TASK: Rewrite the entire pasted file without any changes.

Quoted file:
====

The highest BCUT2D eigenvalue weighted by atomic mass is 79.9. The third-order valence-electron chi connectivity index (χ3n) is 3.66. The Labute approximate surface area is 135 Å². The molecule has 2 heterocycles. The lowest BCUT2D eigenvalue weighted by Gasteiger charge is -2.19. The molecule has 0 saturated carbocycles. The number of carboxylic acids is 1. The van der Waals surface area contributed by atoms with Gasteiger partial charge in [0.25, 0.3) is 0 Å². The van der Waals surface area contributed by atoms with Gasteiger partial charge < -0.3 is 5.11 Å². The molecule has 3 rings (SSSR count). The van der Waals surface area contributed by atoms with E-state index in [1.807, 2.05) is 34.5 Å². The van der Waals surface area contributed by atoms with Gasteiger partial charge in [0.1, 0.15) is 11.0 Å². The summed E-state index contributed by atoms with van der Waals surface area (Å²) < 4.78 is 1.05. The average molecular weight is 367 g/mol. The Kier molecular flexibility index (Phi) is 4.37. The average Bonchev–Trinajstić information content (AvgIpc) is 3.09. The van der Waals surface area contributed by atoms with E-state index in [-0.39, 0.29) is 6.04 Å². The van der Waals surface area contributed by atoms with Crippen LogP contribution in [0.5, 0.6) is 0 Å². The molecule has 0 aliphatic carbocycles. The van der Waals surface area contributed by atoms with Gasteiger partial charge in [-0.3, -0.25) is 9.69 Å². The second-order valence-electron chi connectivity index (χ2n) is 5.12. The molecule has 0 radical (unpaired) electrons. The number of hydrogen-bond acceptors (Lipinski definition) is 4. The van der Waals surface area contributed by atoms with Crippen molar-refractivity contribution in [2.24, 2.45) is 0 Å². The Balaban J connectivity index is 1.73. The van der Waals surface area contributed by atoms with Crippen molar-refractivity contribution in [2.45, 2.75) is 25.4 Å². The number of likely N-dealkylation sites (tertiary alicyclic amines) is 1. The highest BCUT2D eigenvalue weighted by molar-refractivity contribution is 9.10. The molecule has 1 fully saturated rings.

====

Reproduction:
The highest BCUT2D eigenvalue weighted by atomic mass is 79.9. The third-order valence-electron chi connectivity index (χ3n) is 3.66. The Labute approximate surface area is 135 Å². The molecule has 2 heterocycles. The lowest BCUT2D eigenvalue weighted by Gasteiger charge is -2.19. The molecule has 0 saturated carbocycles. The number of carboxylic acids is 1. The van der Waals surface area contributed by atoms with Gasteiger partial charge in [0.25, 0.3) is 0 Å². The van der Waals surface area contributed by atoms with Gasteiger partial charge < -0.3 is 5.11 Å². The molecule has 3 rings (SSSR count). The van der Waals surface area contributed by atoms with E-state index in [1.807, 2.05) is 34.5 Å². The van der Waals surface area contributed by atoms with Gasteiger partial charge in [0.1, 0.15) is 11.0 Å². The summed E-state index contributed by atoms with van der Waals surface area (Å²) < 4.78 is 1.05. The average molecular weight is 367 g/mol. The Kier molecular flexibility index (Phi) is 4.37. The average Bonchev–Trinajstić information content (AvgIpc) is 3.09. The van der Waals surface area contributed by atoms with E-state index in [-0.39, 0.29) is 6.04 Å². The van der Waals surface area contributed by atoms with Crippen LogP contribution in [0.5, 0.6) is 0 Å². The molecule has 0 aliphatic carbocycles. The van der Waals surface area contributed by atoms with Gasteiger partial charge in [-0.3, -0.25) is 9.69 Å². The second-order valence-electron chi connectivity index (χ2n) is 5.12. The molecule has 0 radical (unpaired) electrons. The number of hydrogen-bond acceptors (Lipinski definition) is 4. The van der Waals surface area contributed by atoms with Crippen molar-refractivity contribution in [2.24, 2.45) is 0 Å². The Balaban J connectivity index is 1.73. The van der Waals surface area contributed by atoms with Crippen molar-refractivity contribution in [2.45, 2.75) is 25.4 Å². The number of likely N-dealkylation sites (tertiary alicyclic amines) is 1. The highest BCUT2D eigenvalue weighted by molar-refractivity contribution is 9.10. The molecule has 1 fully saturated rings.